intendo showed up to the play-create-share party carrying loaded dice.
When Mojang made Minecraft and Media Molecule made LittleBigPlanet, they started from scratch, developing the games alongside their creation tools, and needed to sell players on both. They succeeded, of course, and went on to do great things, as did many others. But when Nintendo made Super Mario Maker, it started the race half finished, bringing in 2D Mario gameplay that had been massaged and perfected for more than 20 years.
Nintendo already had the bouncy, happy mechanics, and the art and music that sell millions of copies whenever it prints a sequel. It already had the nostalgia-heavy appeal of letting players put their own spin on something that's long been a big part of their lives. And it already had the Wii U GamePad and stylus, which made for nearly perfect inputs for players to drag and drop items in a 2-D Mario game.
I don't believe ideas are anywhere near as important as execution, but with Super Mario Maker the ideas got Nintendo a good chunk of the way there. Further than most games, arguably. All the development team really had to do was not mess it up.
Then Nintendo did what makes the game great, and made creation fun. It took the job of designing a level, and added dozens of small touches to make it feel less like hard work, and more like playing with a toy.
It filled the game with surprises, like a fly that appears on screen and turns into a minigame, making for an intermission of sorts that appears in the middle of a level design session. It let players wiggle their stylus back and forth while holding certain items to shake out extra items. It embraced some of the weirder elements that wouldn't make the cut in a normal Mario game, and let players add flashing strobe lights and dance music.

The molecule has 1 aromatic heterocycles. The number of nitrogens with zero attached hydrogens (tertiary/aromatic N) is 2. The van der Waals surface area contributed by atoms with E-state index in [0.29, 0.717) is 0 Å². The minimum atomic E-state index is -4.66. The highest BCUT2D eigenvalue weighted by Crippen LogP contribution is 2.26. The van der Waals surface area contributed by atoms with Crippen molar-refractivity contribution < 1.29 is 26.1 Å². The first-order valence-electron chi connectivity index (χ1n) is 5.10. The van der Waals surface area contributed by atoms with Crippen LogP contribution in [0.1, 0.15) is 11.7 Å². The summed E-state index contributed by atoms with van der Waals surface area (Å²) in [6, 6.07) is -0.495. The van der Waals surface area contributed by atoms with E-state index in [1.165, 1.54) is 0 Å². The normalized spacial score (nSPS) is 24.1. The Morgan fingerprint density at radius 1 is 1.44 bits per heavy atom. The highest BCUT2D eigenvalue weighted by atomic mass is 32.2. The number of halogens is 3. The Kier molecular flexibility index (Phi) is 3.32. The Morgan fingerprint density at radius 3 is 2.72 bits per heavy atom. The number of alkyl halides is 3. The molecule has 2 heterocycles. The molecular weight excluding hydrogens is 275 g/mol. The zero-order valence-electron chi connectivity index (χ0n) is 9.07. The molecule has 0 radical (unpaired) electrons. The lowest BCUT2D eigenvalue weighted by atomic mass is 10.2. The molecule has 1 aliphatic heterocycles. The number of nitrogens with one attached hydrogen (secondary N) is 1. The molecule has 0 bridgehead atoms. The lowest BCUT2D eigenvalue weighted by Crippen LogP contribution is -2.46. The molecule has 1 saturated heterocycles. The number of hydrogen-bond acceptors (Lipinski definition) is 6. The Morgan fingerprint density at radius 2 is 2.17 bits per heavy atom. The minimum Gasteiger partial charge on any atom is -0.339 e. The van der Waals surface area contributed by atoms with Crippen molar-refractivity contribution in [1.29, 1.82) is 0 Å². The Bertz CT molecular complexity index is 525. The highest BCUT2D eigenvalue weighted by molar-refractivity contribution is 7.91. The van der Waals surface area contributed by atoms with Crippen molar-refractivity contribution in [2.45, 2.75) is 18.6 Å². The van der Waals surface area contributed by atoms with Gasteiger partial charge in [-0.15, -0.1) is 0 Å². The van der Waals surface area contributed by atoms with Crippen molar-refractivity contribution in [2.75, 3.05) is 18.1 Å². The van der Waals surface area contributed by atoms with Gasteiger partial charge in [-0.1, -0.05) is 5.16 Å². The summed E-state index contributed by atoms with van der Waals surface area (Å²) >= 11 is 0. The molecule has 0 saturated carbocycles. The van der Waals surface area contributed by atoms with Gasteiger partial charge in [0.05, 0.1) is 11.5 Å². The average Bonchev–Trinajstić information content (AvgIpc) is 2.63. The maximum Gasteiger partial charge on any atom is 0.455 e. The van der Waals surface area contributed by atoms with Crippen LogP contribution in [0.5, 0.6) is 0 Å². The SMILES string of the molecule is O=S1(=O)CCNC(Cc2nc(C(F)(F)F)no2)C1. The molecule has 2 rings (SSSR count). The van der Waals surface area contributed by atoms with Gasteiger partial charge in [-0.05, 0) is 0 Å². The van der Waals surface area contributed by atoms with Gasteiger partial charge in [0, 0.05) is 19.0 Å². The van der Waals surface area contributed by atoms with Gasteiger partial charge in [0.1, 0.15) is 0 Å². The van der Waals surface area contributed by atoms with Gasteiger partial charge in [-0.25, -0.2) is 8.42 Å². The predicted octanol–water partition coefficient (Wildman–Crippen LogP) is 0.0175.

And in the months since release, Nintendo has continued to support the game, adding free surprises, character options and features requested by players — to a degree that it feels like the development team is watching what players are doing and responding to address many of their biggest complaints. Nintendo even found a way to make product placement fun.
To me, though, Super Mario Maker's biggest accomplishment is its interface. It not only simplifies a bunch of tools that could have gotten out of control, but it turns them into a game of their own.
That comes with a slight downside, in that the game doesn't allow players much control over some of its minute details. And the game also notoriously could do a better job of letting players discover levels, though a recently-launched official website helps.
But with Super Mario Maker, Nintendo took an idea that could have been something straightforward and made it one of the best games of 2015.
Share your thoughts on Super Mario Maker on our forums.